History and Description.—Dragon's blood is a dark-red substance, which is imported from the East Indies, and which is procured from the berries of the Calamus Draco, by rubbing or agitating them in a bag, softening by heat the resinous exudation obtained, and making this up into masses. An inferior grade is obtained by boiling the crushed fruits in water (Pharmacographia). There are several sorts of it, one (Red dragon's blood), occurring in dark reddish-brown sticks, a foot or more in length, and from 3 to 6 lines in diameter, enveloped with palm leaves, and bound with narrow slips of cane; another occurs in reddish-brown lumps of the size and shape of an olive, also covered with leaves in a moniliform row; another, of very fine quality, is a reddish powder; a fourth occurs in large, irregular pieces or tears, while an inferior kind is in very large masses or lumps, Lump dragon's blood, presenting a heterogeneous fracture (P.). Dragon's blood is brittle, feebly sweetish, or almost tasteless, and odorless. It is not acted upon by water, but is almost all dissolved by alcohol, wood alcohol and ether, only impurities being left undissolved; partly soluble in chloroform and benzene. It fuses by heat, and emits a benzoic-acid-like fume on burning. Its solution stains marble a fine deep-red color.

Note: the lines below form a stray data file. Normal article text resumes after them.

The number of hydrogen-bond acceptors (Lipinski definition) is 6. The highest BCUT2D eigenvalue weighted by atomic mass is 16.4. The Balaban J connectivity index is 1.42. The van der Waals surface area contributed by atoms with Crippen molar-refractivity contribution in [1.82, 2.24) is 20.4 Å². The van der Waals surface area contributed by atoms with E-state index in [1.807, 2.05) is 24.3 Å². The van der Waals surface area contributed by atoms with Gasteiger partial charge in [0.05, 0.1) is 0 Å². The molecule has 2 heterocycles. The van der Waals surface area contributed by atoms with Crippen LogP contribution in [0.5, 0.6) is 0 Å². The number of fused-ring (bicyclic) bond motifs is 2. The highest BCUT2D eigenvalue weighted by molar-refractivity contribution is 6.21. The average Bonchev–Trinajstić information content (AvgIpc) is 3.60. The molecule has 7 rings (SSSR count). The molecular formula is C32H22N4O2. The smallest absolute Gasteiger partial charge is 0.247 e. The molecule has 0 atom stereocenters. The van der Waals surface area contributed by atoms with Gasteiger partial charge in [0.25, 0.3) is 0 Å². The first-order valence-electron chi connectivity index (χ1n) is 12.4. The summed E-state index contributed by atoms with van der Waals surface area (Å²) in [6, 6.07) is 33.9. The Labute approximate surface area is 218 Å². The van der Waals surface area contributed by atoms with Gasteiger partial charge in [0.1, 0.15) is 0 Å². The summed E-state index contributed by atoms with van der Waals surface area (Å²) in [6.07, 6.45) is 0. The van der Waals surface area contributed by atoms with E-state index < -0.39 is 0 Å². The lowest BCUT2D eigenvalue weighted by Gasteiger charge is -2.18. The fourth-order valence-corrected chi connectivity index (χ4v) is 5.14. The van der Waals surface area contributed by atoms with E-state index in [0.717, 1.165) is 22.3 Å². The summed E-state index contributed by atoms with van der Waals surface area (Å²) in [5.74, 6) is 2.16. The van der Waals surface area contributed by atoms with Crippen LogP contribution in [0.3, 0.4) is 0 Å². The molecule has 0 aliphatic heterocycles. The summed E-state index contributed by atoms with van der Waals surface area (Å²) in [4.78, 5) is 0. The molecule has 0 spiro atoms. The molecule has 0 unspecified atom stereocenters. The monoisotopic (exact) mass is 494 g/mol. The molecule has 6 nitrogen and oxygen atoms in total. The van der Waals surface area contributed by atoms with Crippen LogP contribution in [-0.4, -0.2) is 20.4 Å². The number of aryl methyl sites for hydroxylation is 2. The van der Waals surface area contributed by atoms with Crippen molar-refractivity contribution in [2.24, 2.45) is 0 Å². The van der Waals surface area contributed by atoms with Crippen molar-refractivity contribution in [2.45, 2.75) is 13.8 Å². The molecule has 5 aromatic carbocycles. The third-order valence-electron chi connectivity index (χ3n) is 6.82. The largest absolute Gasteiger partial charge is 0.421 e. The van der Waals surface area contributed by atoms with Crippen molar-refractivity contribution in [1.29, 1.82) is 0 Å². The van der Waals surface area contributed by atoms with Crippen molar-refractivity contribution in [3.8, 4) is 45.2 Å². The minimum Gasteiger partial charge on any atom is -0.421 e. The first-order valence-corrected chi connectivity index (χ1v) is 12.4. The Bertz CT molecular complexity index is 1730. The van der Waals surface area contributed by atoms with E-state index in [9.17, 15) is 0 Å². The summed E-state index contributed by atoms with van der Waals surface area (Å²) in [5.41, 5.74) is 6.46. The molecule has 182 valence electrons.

Chemical Composition.—Herberger found dragon's blood to consist chiefly of a red resin (90.7 per cent) which he called draconin. He also established the presence of benzoic acid. Hlasiwetz and Barth by fusing dragon's blood with caustic potash obtained benzoic, para-oxy-benzoic, oxalic and probably protocatechuic acids. E. Hirschsohn (Jahresb. der Pharm., 1877, pp. 54 and 404) established the behavior of genuine dragon's blood toward solvents and reagents. It is soluble in alcohol and ether with red color, less so in chloroform; if the article is derived from Pterocarpus Draco of the West Indies, it will be but little soluble in chloroform. Petroleum ether abstracted only from 1 to 7 per cent of soluble matter. Dragon's blood, in connection with other resins, was investigated in recent years by Prof. Tschirch and his pupils. K. Dieterich (Jahresb. der Pharm., 1896, p. 159) examined a specimen derived from Daemonorops Draco (Java and Sumatra) and found it to contain: (1) Dracoalban (2.5 percent) an amorphous indifferent, not fusible body, abstracted by ether and precipitated by alcohol; it has the formula, C20H40O4; (2) dracoresin (13.58 per cent) soluble in petroleum ether, alcohol, and ether, of the formula, C20H44O2, fusing at 74° C. (165.2° F.); (3) red resin (56.8 per cent), a mixture of two esters, namely, compounds of the alcohol, C8H10O2 (dracoresino-tannol) with benzoic acid (C6H5.COOH) and with benzoyl acetic acid (C6H5.CO.CH2.COOH); (4) a resin soluble in alcohol, insoluble in ether (0.33 per cent); (5) phlobaphenes (0.03 per cent); (6) woody fragments, etc. (18.40 per cent); (7) ash (8.30 per cent). Draco-resino-tannol yields, upon dry distillation, benzene (benzol), toluene, styrol, phenyl acetylene, phenol, resorcin, pyrogallol, phloroglucin, acetic acid and creosote.